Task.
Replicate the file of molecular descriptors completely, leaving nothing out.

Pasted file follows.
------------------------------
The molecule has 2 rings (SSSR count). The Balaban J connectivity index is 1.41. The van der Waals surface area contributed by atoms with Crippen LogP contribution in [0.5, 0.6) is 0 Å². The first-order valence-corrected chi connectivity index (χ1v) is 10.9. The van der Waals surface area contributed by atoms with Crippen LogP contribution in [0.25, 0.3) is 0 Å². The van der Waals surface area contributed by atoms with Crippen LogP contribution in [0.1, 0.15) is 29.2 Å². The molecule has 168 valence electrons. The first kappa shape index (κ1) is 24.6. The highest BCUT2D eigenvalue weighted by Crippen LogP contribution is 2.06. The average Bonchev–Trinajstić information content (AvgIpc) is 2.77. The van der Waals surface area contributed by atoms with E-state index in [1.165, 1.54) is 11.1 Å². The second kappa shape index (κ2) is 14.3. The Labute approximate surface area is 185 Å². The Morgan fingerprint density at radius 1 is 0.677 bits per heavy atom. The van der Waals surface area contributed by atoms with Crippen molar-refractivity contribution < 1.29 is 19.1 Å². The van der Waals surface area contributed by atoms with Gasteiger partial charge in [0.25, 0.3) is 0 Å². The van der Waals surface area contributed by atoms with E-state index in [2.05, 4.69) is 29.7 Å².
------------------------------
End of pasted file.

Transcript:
The molecule has 2 rings (SSSR count). The Balaban J connectivity index is 1.41. The van der Waals surface area contributed by atoms with Crippen LogP contribution in [0.5, 0.6) is 0 Å². The first-order valence-corrected chi connectivity index (χ1v) is 10.9. The van der Waals surface area contributed by atoms with Crippen LogP contribution in [0.25, 0.3) is 0 Å². The van der Waals surface area contributed by atoms with Crippen LogP contribution in [0.1, 0.15) is 29.2 Å². The molecule has 168 valence electrons. The first kappa shape index (κ1) is 24.6. The highest BCUT2D eigenvalue weighted by Crippen LogP contribution is 2.06. The average Bonchev–Trinajstić information content (AvgIpc) is 2.77. The van der Waals surface area contributed by atoms with E-state index in [1.165, 1.54) is 11.1 Å². The second kappa shape index (κ2) is 14.3. The Labute approximate surface area is 185 Å². The Morgan fingerprint density at radius 1 is 0.677 bits per heavy atom. The van der Waals surface area contributed by atoms with Crippen molar-refractivity contribution < 1.29 is 19.1 Å². The van der Waals surface area contributed by atoms with Gasteiger partial charge in [0.25, 0.3) is 0 Å². The van der Waals surface area contributed by atoms with E-state index in [2.05, 4.69) is 29.7 Å².